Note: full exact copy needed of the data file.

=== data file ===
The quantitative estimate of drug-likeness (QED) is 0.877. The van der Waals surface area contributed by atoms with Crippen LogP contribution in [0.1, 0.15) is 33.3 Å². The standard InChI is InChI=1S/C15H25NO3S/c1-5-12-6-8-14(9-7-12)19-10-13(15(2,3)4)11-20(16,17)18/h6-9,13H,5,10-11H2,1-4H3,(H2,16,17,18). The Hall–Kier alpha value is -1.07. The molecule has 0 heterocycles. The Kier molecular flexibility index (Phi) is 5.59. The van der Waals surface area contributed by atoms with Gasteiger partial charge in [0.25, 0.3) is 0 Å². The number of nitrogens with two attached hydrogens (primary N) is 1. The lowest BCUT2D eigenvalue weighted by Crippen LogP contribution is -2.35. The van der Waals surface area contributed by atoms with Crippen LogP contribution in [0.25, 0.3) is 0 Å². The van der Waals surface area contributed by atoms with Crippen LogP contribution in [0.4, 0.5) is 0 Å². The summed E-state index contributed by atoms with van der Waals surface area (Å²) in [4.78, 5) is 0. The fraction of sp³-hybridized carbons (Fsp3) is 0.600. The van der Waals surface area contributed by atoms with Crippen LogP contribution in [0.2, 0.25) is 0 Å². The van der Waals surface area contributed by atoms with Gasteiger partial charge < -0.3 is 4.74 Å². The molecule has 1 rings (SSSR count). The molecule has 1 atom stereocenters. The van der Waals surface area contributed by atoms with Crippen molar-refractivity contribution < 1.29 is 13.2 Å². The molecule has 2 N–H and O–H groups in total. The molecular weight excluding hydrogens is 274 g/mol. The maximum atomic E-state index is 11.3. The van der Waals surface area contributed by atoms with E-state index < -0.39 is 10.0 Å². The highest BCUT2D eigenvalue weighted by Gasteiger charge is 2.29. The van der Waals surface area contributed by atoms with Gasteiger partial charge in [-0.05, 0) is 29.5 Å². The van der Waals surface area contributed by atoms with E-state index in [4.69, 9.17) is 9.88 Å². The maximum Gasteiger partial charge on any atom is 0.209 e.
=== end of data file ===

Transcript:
The quantitative estimate of drug-likeness (QED) is 0.877. The van der Waals surface area contributed by atoms with Crippen LogP contribution in [0.1, 0.15) is 33.3 Å². The standard InChI is InChI=1S/C15H25NO3S/c1-5-12-6-8-14(9-7-12)19-10-13(15(2,3)4)11-20(16,17)18/h6-9,13H,5,10-11H2,1-4H3,(H2,16,17,18). The Hall–Kier alpha value is -1.07. The molecule has 0 heterocycles. The Kier molecular flexibility index (Phi) is 5.59. The van der Waals surface area contributed by atoms with Gasteiger partial charge in [0.25, 0.3) is 0 Å². The number of nitrogens with two attached hydrogens (primary N) is 1. The lowest BCUT2D eigenvalue weighted by Crippen LogP contribution is -2.35. The van der Waals surface area contributed by atoms with Crippen LogP contribution in [0.25, 0.3) is 0 Å². The van der Waals surface area contributed by atoms with Crippen LogP contribution in [0.4, 0.5) is 0 Å². The summed E-state index contributed by atoms with van der Waals surface area (Å²) in [4.78, 5) is 0. The fraction of sp³-hybridized carbons (Fsp3) is 0.600. The van der Waals surface area contributed by atoms with Crippen LogP contribution in [0.2, 0.25) is 0 Å². The van der Waals surface area contributed by atoms with Gasteiger partial charge < -0.3 is 4.74 Å². The molecule has 1 rings (SSSR count). The molecule has 1 atom stereocenters. The van der Waals surface area contributed by atoms with Crippen molar-refractivity contribution < 1.29 is 13.2 Å². The molecule has 2 N–H and O–H groups in total. The molecular weight excluding hydrogens is 274 g/mol. The maximum atomic E-state index is 11.3. The van der Waals surface area contributed by atoms with E-state index < -0.39 is 10.0 Å². The highest BCUT2D eigenvalue weighted by Gasteiger charge is 2.29. The van der Waals surface area contributed by atoms with Gasteiger partial charge in [-0.05, 0) is 29.5 Å². The van der Waals surface area contributed by atoms with E-state index in [4.69, 9.17) is 9.88 Å². The maximum Gasteiger partial charge on any atom is 0.209 e.